Patrick van der Duin
Delft University of Technology
To discuss the entire development of the Dutch economy and society here would require a book of its own. We do, however, want to address a number of aspects that we feel are relevant to the Dutch innovation system. We emphasize that, in the first years after World War II, there was not really an innovation system as such, and that even today there is no fully fledged and national innovation system. In light of the fact that the Dutch economy and society is very open, the significance of the Dutch innovation system as a geographical phenomenon must not be overrated, even though it has a right to exist.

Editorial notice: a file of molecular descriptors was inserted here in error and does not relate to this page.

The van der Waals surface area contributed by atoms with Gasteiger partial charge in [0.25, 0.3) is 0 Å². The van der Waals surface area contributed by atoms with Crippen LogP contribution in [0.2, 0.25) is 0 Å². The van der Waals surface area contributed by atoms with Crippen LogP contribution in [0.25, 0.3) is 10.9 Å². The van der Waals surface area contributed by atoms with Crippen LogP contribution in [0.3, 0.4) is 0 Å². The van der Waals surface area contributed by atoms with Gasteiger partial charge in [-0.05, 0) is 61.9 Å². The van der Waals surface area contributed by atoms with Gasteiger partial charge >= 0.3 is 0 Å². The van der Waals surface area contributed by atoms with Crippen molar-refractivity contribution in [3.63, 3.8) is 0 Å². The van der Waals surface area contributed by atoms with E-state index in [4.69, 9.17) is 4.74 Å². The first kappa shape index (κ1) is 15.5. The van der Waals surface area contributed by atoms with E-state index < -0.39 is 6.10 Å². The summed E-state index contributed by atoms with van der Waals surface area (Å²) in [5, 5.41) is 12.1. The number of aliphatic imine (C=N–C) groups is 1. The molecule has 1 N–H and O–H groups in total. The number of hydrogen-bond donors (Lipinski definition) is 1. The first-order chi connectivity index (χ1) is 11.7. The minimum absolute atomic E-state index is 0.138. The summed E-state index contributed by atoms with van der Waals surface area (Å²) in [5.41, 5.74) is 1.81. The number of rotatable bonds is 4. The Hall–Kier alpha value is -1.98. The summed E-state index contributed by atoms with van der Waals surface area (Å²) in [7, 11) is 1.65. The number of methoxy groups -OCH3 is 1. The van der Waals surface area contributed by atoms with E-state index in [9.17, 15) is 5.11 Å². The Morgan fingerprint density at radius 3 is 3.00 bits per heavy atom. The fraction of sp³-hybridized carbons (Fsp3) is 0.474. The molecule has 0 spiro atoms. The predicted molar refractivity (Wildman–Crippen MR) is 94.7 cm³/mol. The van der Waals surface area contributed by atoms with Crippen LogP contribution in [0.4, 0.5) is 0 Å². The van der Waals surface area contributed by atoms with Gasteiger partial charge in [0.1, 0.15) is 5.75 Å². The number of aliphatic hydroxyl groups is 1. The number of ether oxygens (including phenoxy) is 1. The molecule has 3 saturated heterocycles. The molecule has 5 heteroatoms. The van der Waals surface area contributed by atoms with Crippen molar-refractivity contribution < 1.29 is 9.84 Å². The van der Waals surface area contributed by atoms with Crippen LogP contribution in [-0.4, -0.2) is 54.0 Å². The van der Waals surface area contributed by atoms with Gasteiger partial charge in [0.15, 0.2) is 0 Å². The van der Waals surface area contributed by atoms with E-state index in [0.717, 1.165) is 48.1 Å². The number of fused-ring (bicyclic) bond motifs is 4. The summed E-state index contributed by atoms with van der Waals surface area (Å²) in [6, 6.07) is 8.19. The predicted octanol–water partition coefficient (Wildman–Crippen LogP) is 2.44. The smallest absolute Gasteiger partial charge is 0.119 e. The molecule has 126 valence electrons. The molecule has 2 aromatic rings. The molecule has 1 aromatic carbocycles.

Like many other Western European countries, the economic structure of the Netherlands suffered tremendously during World War II. Because of its strategic location, the port of Rotterdam was hit particularly hard. The Dutch economy benefited hugely from the Marshall Plan, the aid provided by the U.S. at the end of the war. After the sober years following the war, the country experienced high economic growth between 1951 and 1973 (Van der Zanden and Griffiths, 1989, p. 210). After that, the global economic malaise also affected the Netherlands until the 1980s, with particularly high unemployment figures. An important turning point was the 1982 Wassenaar Agreement between government, ...